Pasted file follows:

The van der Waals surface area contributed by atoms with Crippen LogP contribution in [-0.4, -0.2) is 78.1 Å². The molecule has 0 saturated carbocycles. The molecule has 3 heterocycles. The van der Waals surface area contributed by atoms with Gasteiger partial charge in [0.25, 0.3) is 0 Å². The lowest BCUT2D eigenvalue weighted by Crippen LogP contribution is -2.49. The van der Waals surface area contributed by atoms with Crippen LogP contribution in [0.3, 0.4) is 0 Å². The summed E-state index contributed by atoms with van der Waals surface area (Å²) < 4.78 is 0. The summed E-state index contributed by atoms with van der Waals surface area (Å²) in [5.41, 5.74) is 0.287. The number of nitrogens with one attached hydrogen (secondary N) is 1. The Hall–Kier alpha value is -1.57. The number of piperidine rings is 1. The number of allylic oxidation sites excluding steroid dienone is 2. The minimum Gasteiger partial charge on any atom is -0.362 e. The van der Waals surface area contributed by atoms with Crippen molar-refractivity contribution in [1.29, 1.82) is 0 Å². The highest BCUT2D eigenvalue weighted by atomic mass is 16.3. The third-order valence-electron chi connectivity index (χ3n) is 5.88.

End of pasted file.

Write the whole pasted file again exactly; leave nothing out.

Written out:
The van der Waals surface area contributed by atoms with Crippen LogP contribution in [-0.4, -0.2) is 78.1 Å². The molecule has 0 saturated carbocycles. The molecule has 3 heterocycles. The van der Waals surface area contributed by atoms with Gasteiger partial charge in [0.25, 0.3) is 0 Å². The lowest BCUT2D eigenvalue weighted by Crippen LogP contribution is -2.49. The van der Waals surface area contributed by atoms with Crippen LogP contribution in [0.3, 0.4) is 0 Å². The summed E-state index contributed by atoms with van der Waals surface area (Å²) < 4.78 is 0. The summed E-state index contributed by atoms with van der Waals surface area (Å²) in [5.41, 5.74) is 0.287. The number of nitrogens with one attached hydrogen (secondary N) is 1. The Hall–Kier alpha value is -1.57. The number of piperidine rings is 1. The number of allylic oxidation sites excluding steroid dienone is 2. The minimum Gasteiger partial charge on any atom is -0.362 e. The van der Waals surface area contributed by atoms with Crippen molar-refractivity contribution in [1.29, 1.82) is 0 Å². The highest BCUT2D eigenvalue weighted by atomic mass is 16.3. The third-order valence-electron chi connectivity index (χ3n) is 5.88.